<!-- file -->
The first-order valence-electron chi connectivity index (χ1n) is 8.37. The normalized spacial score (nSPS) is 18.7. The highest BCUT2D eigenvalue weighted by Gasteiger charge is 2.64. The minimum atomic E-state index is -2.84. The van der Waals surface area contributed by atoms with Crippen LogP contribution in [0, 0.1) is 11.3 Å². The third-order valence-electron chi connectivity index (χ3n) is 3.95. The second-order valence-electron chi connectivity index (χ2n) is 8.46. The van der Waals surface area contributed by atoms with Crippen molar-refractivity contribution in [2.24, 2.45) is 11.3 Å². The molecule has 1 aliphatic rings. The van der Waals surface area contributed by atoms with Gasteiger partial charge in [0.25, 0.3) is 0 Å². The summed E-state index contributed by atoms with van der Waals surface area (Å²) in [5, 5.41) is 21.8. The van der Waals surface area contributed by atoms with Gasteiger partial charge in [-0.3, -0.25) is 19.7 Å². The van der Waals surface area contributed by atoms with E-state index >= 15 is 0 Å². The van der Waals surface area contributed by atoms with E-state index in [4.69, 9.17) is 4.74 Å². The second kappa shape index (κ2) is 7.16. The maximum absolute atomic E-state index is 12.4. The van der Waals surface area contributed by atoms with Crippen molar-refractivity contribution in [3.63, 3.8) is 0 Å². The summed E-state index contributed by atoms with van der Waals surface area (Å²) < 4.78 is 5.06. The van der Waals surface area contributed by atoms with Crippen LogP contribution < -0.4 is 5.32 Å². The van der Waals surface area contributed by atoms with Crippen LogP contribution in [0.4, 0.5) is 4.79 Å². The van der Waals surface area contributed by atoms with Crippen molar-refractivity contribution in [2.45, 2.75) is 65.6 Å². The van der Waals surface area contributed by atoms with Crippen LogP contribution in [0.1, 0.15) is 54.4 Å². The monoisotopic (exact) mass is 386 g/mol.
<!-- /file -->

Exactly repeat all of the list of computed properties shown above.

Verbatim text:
The first-order valence-electron chi connectivity index (χ1n) is 8.37. The normalized spacial score (nSPS) is 18.7. The highest BCUT2D eigenvalue weighted by Gasteiger charge is 2.64. The minimum atomic E-state index is -2.84. The van der Waals surface area contributed by atoms with Crippen LogP contribution in [0, 0.1) is 11.3 Å². The third-order valence-electron chi connectivity index (χ3n) is 3.95. The second-order valence-electron chi connectivity index (χ2n) is 8.46. The van der Waals surface area contributed by atoms with Crippen molar-refractivity contribution in [2.24, 2.45) is 11.3 Å². The molecule has 1 aliphatic rings. The van der Waals surface area contributed by atoms with Gasteiger partial charge in [0.25, 0.3) is 0 Å². The summed E-state index contributed by atoms with van der Waals surface area (Å²) in [5, 5.41) is 21.8. The van der Waals surface area contributed by atoms with Gasteiger partial charge in [-0.3, -0.25) is 19.7 Å². The van der Waals surface area contributed by atoms with E-state index >= 15 is 0 Å². The van der Waals surface area contributed by atoms with E-state index in [4.69, 9.17) is 4.74 Å². The second kappa shape index (κ2) is 7.16. The maximum absolute atomic E-state index is 12.4. The van der Waals surface area contributed by atoms with Crippen molar-refractivity contribution in [3.63, 3.8) is 0 Å². The summed E-state index contributed by atoms with van der Waals surface area (Å²) < 4.78 is 5.06. The van der Waals surface area contributed by atoms with Crippen LogP contribution < -0.4 is 5.32 Å². The van der Waals surface area contributed by atoms with Crippen LogP contribution in [0.4, 0.5) is 4.79 Å². The van der Waals surface area contributed by atoms with Crippen molar-refractivity contribution in [2.45, 2.75) is 65.6 Å². The van der Waals surface area contributed by atoms with Crippen LogP contribution in [0.1, 0.15) is 54.4 Å². The monoisotopic (exact) mass is 386 g/mol.